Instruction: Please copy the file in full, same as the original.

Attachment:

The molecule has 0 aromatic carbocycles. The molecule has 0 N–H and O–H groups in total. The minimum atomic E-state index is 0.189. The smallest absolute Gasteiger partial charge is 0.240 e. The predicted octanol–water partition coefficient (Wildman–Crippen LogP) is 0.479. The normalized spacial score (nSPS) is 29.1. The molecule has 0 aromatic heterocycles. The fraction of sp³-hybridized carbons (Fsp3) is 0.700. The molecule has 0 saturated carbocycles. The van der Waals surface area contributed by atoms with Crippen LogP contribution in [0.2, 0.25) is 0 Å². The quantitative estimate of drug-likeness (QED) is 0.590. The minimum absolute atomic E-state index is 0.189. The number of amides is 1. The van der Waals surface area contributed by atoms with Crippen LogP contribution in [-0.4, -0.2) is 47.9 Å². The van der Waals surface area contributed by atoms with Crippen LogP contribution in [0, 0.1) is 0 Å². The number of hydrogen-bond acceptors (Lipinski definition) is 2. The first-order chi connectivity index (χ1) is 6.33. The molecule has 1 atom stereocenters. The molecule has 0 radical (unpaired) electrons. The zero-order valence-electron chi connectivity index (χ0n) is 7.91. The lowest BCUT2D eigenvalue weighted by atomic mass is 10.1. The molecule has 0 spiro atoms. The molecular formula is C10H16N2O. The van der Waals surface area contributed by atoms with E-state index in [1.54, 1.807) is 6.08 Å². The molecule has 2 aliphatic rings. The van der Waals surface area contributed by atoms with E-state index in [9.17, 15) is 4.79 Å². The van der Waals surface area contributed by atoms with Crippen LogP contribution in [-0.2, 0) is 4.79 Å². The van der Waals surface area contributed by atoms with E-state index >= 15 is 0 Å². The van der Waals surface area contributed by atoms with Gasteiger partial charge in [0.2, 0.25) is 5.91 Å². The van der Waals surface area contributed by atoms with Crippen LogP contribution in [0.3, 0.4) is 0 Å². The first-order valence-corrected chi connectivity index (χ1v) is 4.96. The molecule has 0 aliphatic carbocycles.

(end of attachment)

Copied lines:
The molecule has 0 aromatic carbocycles. The molecule has 0 N–H and O–H groups in total. The minimum atomic E-state index is 0.189. The smallest absolute Gasteiger partial charge is 0.240 e. The predicted octanol–water partition coefficient (Wildman–Crippen LogP) is 0.479. The normalized spacial score (nSPS) is 29.1. The molecule has 0 aromatic heterocycles. The fraction of sp³-hybridized carbons (Fsp3) is 0.700. The molecule has 0 saturated carbocycles. The van der Waals surface area contributed by atoms with Crippen LogP contribution in [0.2, 0.25) is 0 Å². The quantitative estimate of drug-likeness (QED) is 0.590. The minimum absolute atomic E-state index is 0.189. The number of amides is 1. The van der Waals surface area contributed by atoms with Crippen LogP contribution in [-0.4, -0.2) is 47.9 Å². The van der Waals surface area contributed by atoms with Crippen LogP contribution in [0, 0.1) is 0 Å². The number of hydrogen-bond acceptors (Lipinski definition) is 2. The first-order chi connectivity index (χ1) is 6.33. The molecule has 1 atom stereocenters. The molecule has 0 radical (unpaired) electrons. The zero-order valence-electron chi connectivity index (χ0n) is 7.91. The lowest BCUT2D eigenvalue weighted by atomic mass is 10.1. The molecule has 0 spiro atoms. The molecular formula is C10H16N2O. The van der Waals surface area contributed by atoms with E-state index in [1.54, 1.807) is 6.08 Å². The molecule has 2 aliphatic rings. The van der Waals surface area contributed by atoms with E-state index in [9.17, 15) is 4.79 Å². The van der Waals surface area contributed by atoms with Crippen LogP contribution in [-0.2, 0) is 4.79 Å². The van der Waals surface area contributed by atoms with E-state index >= 15 is 0 Å². The van der Waals surface area contributed by atoms with Gasteiger partial charge in [0.2, 0.25) is 5.91 Å². The van der Waals surface area contributed by atoms with Crippen LogP contribution in [0.3, 0.4) is 0 Å². The first-order valence-corrected chi connectivity index (χ1v) is 4.96. The molecule has 0 aliphatic carbocycles.